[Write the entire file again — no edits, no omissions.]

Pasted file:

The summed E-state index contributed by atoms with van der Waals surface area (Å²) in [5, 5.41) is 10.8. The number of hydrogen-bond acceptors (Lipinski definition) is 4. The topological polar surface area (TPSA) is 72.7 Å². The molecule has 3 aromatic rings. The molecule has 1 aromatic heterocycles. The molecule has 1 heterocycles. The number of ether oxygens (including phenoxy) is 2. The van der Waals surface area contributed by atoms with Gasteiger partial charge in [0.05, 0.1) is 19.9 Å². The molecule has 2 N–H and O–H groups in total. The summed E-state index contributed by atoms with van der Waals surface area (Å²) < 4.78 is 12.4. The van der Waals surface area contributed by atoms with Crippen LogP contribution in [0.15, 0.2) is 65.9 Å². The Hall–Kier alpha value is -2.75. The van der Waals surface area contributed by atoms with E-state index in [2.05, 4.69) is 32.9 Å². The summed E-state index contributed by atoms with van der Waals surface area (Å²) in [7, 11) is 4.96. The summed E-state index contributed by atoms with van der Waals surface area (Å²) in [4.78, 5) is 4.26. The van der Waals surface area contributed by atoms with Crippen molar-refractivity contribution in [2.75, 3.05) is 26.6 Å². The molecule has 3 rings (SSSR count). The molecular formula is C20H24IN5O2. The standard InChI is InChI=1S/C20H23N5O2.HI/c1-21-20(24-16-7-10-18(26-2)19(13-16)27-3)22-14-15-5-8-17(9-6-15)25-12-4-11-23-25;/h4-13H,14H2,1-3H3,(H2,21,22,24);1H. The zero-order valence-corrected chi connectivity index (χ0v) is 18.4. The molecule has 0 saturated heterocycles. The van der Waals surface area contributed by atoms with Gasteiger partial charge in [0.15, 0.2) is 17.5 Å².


The summed E-state index contributed by atoms with van der Waals surface area (Å²) in [5, 5.41) is 10.8. The number of hydrogen-bond acceptors (Lipinski definition) is 4. The topological polar surface area (TPSA) is 72.7 Å². The molecule has 3 aromatic rings. The molecule has 1 aromatic heterocycles. The molecule has 1 heterocycles. The number of ether oxygens (including phenoxy) is 2. The van der Waals surface area contributed by atoms with Gasteiger partial charge in [0.05, 0.1) is 19.9 Å². The molecule has 2 N–H and O–H groups in total. The summed E-state index contributed by atoms with van der Waals surface area (Å²) < 4.78 is 12.4. The van der Waals surface area contributed by atoms with Crippen LogP contribution in [0.15, 0.2) is 65.9 Å². The Hall–Kier alpha value is -2.75. The van der Waals surface area contributed by atoms with E-state index in [2.05, 4.69) is 32.9 Å². The summed E-state index contributed by atoms with van der Waals surface area (Å²) in [7, 11) is 4.96. The summed E-state index contributed by atoms with van der Waals surface area (Å²) in [4.78, 5) is 4.26. The van der Waals surface area contributed by atoms with Crippen molar-refractivity contribution in [2.75, 3.05) is 26.6 Å². The molecule has 3 rings (SSSR count). The molecular formula is C20H24IN5O2. The standard InChI is InChI=1S/C20H23N5O2.HI/c1-21-20(24-16-7-10-18(26-2)19(13-16)27-3)22-14-15-5-8-17(9-6-15)25-12-4-11-23-25;/h4-13H,14H2,1-3H3,(H2,21,22,24);1H. The zero-order valence-corrected chi connectivity index (χ0v) is 18.4. The molecule has 0 saturated heterocycles. The van der Waals surface area contributed by atoms with Gasteiger partial charge in [0.15, 0.2) is 17.5 Å².